So on the one hand, definitely yes, and on the other, definitely no. It all depends on how you view the BHOF. (FWIW, I lean more towards shrine. There are other baseball museums, but just one HOF, and I think it should be an honor.

    Everyone knew that PEDs were wrong. The proof is in how covert their use was, but anyone with any sense understands in their heart it was cheating. Cheaters shouldn’t be honored.

  7. If I am correct, Bernie Williams was on the ballot but was not voted. This left me amazed giving the fact that Williams is a natural player. He has the stats. He is a great player. What are your thoughts on him?

    • I didn’t know Bernie was on the ballot. HE was never cited for drug use. But neither were a lot of the guys this year. As I said, I think the writers wanted to make a big statement, and by letting nobody in they did. They caught our attention, didn’t they?

      • Yes they did! Was it fair for those natural players? Not at all, but a statement was needed. A strong one at that. I don’t think those drugs they used would make you a better player – it’s a mind thing, if you ask me – but rules are rules. I hope this is a wake up call for all players.

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  9. BBWAA ELECTION RULES

    4C. Any candidate receiving votes on seventy-five percent (75%) of the ballots cast shall be elected to membership in the National Baseball Hall of Fame.

    5. Voting: Voting shall be based upon the player’s record, playing ability, integrity, sportsmanship, character, and contributions to the team(s) on which the player played.

    So, were the ballots simply spread out across many eligible (PEDs notwithstanding) players as in 4C, or were characteristics from 5 the determining factor. Or both?

  10. If they won’t vote Pete Rose into the HOF for his gambling issues, then in no way should they vote in someone who is known to use PEDs. So, I’m glad that the writers did not vote anyone in. What’s sad is that the players who are clean in this era probably will not get voted in either.

  11. It makes me sad that PED use and baseball have become so intermingled. It really puts a damper on the sport. You watch and wonder who they are going to find out next.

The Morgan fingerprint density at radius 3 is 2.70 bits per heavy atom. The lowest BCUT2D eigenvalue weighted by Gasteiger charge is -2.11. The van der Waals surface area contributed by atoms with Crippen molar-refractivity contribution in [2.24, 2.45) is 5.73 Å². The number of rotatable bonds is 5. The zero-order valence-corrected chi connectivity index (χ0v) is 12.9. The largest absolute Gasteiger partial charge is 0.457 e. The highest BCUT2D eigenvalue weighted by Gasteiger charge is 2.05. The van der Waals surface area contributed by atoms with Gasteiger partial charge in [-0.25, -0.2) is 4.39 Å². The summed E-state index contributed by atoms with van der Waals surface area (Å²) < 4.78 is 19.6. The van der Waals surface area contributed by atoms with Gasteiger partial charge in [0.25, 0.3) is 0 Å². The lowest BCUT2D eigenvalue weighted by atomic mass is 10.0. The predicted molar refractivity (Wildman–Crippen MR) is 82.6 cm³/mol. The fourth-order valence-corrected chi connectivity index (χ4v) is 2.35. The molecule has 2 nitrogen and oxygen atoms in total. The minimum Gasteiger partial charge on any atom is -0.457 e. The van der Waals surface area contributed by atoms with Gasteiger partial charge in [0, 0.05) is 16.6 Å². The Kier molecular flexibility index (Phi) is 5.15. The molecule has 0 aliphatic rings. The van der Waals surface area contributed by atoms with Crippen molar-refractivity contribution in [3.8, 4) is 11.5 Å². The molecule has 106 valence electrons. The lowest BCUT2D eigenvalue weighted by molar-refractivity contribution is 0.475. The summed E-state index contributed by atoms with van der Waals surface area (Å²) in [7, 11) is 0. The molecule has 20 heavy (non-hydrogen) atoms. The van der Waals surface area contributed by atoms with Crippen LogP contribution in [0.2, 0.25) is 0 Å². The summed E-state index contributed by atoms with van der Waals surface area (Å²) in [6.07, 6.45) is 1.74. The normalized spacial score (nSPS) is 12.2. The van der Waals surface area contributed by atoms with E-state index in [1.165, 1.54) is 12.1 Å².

12. It’s a shame that they didn’t vote Dale Murphy into the HOF. He’s a multi-year MVP with just under 400 home runs, 1200+ RBI’s, and an unimpeachable character. If the writer’s really wanted to send a statement they could do so by voting in a candidate like Murphy.

  13. It’s a tough call. The embarassment of the steroid scandal has tarnished baseball. It’ll be interesting to see how this era is viewed in a couple decades. I do hope baseball can recover.

    -RobbyVega.wordpress.com

  14. Any player that uses steroids to help them get ahead should not get recognized. It’s not their true self accomplishing the things they do. Any record broken while the player is on steroids should be revoked from them. It’s not fair to any of the other players not using steroids if players are getting recognized for breaking records while they were using steroids.

  15. Love the post! But I’ve grown up a fan of the Giants and have watched Bonds smash baseballs into the cove with sheer delight. With all bias aside Bond is the only player with 500 hr & 500 steals the man was a beast way before the steroids. I hope one day those tainted by that era will get there do.

  16. What I fail to understand is we can’t look back and elect long-overlooked players– Roger Maris, whom I consider the legit home run king– is not a Hall of Famer. Wouldn’t putting Maris in this year be an even better statement than electing no one? Just a thought.

  17. Baseball’s really not big here in the UK, so I find this post very interesting. Seemingly, the same level of ethical behaviour is rife universally across sports. I think it’s definitely a positive that they haven’t voted anyone into the hall of fame by the sounds of it, but then ‘as an outsider’ with lacking knowledge, i wonder how many of those already in it are guilty of the same misdemenours?? Great post (and congrats on being fp’d!) :)

  18. I can only hope that the writers’ failure to put anyone into the Hall of Fame this year was a Statement, with a capital “S”, and that over the course of the next decade or so Roger, BBonds, Mike Piazza, and others who are sooo deserving of it will be voted in. If I didn’t believe that, I’d be totally enraged, but I’m granting this group their one year of Protest, again capitalized. After that, time to move on and judge baseball players as baseball players, not as morality exemplars.

  19. The vote didn’t surprise me, and yes, it will be interesting to see what happens to them over time. We can toss Rafael Palmeiro into last list.

    The Hall is reserved for the best …. thus not the good or very good … but the best. To me, the question remains around the standards. For instance, is the standard a certain level of performance or as compared to those that are already enshrined? For instance, compare Davey Concepcion to other SS in the HOF.

    Back to the 15 year thing, there is always the option of the Veteran’s Committee … then again, some deem their selections as questionable (at times).

    Something else to ponder, should the committee declare eligibility has expired on a player who was never eligible?

    Congrats on Freshly Pressed.